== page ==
Review Summary: This is Muse at it's rawest - sometimes a good thing, sometimes a bad thing.
If the words "Magnum Opus" and "Muse" mean something to you, you'll probably have heard a lot about this album already. It seems to be the album that the Muse fans have chosen as the best - however, there are some obvious flaws that keep it from that title in my eyes, Absolution being the better album.
I must admit though, the opener New Born is some of the best Muse I've ever seen. It begins with a recurring, haunting piano riff that will force you into a cold sweat; fast, well done bass work; and the occasional, perfect cymbal roll. However, this almost ballady slow turns into a fast, almost evil and definitely heavy rocker. The lyrics are spot on and are just as matched by the way they're sung; when Bellamy gasps "When you've seen/seen too much/too young/young/soulless is everywhere" you can feel perfection in the air. The bass licks and riffs are some of the best on the album, and the drumming by Howard is perfect - simple, filling and a great backbone. This amounts to the best tune on the album, definitely.
The lead-off single, Bliss, is more of the same, but less. A similarly haunting synthesiser riff begins the tune, however it is carpeted over by a very catchy bass and guitar combo. Overall, the song works quite well; however, it gives me the feeling in some places that they could have done more, better, notably the lyrics. They're cliched, painful and often quite odd. However, the chorus (as usual for Muse) is an absolute revelation, where everything seems to come together and work. However, this is not the best song on the album, in any way.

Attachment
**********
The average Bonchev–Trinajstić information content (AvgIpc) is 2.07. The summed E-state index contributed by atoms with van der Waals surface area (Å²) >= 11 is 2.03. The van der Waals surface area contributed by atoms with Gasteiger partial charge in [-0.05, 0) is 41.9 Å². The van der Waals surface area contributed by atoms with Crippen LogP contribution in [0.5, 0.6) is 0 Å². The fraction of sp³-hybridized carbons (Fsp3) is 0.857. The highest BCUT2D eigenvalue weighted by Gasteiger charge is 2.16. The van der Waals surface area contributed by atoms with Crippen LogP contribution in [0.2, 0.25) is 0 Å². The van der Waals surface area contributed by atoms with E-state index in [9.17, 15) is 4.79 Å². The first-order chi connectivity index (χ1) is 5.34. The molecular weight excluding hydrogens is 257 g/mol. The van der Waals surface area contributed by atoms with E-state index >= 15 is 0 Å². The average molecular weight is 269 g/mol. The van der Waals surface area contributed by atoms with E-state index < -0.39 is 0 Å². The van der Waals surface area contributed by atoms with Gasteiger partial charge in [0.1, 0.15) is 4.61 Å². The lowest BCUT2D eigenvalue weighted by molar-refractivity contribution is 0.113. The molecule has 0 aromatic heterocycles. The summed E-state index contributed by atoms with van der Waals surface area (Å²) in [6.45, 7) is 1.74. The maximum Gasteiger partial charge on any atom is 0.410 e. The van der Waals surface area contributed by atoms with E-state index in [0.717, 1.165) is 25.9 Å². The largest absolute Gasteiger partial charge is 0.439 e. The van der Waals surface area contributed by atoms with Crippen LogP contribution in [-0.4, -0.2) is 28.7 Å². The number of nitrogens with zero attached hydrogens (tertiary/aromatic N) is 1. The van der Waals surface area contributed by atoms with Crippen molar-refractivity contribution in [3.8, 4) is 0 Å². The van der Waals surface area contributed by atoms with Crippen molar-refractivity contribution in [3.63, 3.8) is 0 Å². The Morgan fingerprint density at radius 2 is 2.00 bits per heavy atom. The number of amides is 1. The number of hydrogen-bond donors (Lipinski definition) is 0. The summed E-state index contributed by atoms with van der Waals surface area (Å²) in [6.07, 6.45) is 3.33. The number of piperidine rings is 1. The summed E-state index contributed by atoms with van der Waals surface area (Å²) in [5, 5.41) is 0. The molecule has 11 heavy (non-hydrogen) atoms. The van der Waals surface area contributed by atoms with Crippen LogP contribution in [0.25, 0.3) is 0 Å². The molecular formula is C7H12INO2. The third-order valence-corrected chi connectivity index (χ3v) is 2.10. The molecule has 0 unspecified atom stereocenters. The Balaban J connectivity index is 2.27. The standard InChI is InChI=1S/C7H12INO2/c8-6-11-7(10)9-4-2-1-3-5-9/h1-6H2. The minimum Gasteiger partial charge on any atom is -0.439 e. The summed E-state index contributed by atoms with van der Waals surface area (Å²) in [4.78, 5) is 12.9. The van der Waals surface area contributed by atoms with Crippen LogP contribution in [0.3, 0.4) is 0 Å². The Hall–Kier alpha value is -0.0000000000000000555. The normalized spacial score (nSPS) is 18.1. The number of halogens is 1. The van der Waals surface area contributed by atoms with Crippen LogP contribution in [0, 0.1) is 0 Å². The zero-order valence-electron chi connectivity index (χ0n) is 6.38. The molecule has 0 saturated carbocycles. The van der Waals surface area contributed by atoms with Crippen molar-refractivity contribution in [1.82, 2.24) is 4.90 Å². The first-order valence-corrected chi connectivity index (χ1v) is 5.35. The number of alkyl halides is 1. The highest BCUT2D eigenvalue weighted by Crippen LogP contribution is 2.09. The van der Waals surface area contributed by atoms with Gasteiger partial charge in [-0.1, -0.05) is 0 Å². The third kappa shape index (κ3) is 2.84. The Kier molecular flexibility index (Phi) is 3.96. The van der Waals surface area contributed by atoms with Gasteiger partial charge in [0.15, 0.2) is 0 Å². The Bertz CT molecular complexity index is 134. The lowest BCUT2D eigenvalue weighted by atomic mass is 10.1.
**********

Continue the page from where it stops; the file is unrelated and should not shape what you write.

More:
If you are looking at piano/synthesiser licks and parts, you'd probably be better off looking at its successor: the haunting, powerful Space Dementia. With better lyrics then Bliss, better keyboard, better tune, better singing, it's almost a crying shame that the song reeks of repetition. The drumming is very good, probably some of the best on the album. However the bass line just drags behind, its only seeming purpose to create weight. This coupled with a rather weak, out of place chorus, sum up to Space Dementia's only flaws. To be fair, it's actually a very good tune, and probably a better choice as a single then Bliss.
From here on in, the album is much less piano focussed, starting of with the aptly named Hyper Music. This song is hyper, in every way, from the heavy and spiky guitar to the fast and furious drumming. However, the real star of the show here is Christopher Wolstenholme with his utterly brilliant bass line that propels the song along at top speed, bouncing along heavily, leaving nothing to be desired. The lyrics can be a bit s*** sometimes; however this is not the point of the song. The point is a song that makes you bounce off the walls; a bit of a hardcore dance track. This is definitely one of the best songs on the album.
It segues directly into Plug In Baby, with a fast guitar riff reminiscent of Toccata in D, a synth bass line that never stops, and Dom's usual drumming (i.e filling but nothing too spectacular). The song is very indie, catchy and radio; this is not a bad thing. The song is very easy to listen to and very enjoyable. Good lyrics, good tune and good guitar make for Matt's best moment on the album.